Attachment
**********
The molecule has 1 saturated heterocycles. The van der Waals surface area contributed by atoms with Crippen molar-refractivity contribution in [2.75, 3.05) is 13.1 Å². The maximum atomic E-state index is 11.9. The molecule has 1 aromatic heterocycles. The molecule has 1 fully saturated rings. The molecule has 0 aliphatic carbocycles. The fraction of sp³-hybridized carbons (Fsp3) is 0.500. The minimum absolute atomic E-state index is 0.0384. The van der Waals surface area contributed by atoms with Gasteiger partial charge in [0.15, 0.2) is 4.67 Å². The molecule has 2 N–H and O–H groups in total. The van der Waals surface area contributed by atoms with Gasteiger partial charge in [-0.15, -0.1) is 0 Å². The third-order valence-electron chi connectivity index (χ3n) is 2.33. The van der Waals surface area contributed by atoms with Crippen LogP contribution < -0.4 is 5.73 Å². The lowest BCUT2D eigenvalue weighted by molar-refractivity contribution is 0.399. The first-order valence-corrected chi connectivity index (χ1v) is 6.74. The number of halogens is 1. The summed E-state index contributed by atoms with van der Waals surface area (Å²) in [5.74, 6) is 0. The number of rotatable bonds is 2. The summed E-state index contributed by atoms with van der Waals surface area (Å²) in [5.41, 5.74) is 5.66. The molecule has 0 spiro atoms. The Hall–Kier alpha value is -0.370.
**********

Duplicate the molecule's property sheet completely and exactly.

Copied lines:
The molecule has 1 saturated heterocycles. The van der Waals surface area contributed by atoms with Crippen molar-refractivity contribution in [2.75, 3.05) is 13.1 Å². The maximum atomic E-state index is 11.9. The molecule has 1 aromatic heterocycles. The molecule has 1 fully saturated rings. The molecule has 0 aliphatic carbocycles. The fraction of sp³-hybridized carbons (Fsp3) is 0.500. The minimum absolute atomic E-state index is 0.0384. The van der Waals surface area contributed by atoms with Gasteiger partial charge in [0.15, 0.2) is 4.67 Å². The molecule has 2 N–H and O–H groups in total. The van der Waals surface area contributed by atoms with Gasteiger partial charge in [-0.15, -0.1) is 0 Å². The third-order valence-electron chi connectivity index (χ3n) is 2.33. The van der Waals surface area contributed by atoms with Crippen LogP contribution < -0.4 is 5.73 Å². The lowest BCUT2D eigenvalue weighted by molar-refractivity contribution is 0.399. The first-order valence-corrected chi connectivity index (χ1v) is 6.74. The number of halogens is 1. The summed E-state index contributed by atoms with van der Waals surface area (Å²) in [5.74, 6) is 0. The number of rotatable bonds is 2. The summed E-state index contributed by atoms with van der Waals surface area (Å²) in [5.41, 5.74) is 5.66. The molecule has 0 spiro atoms. The Hall–Kier alpha value is -0.370.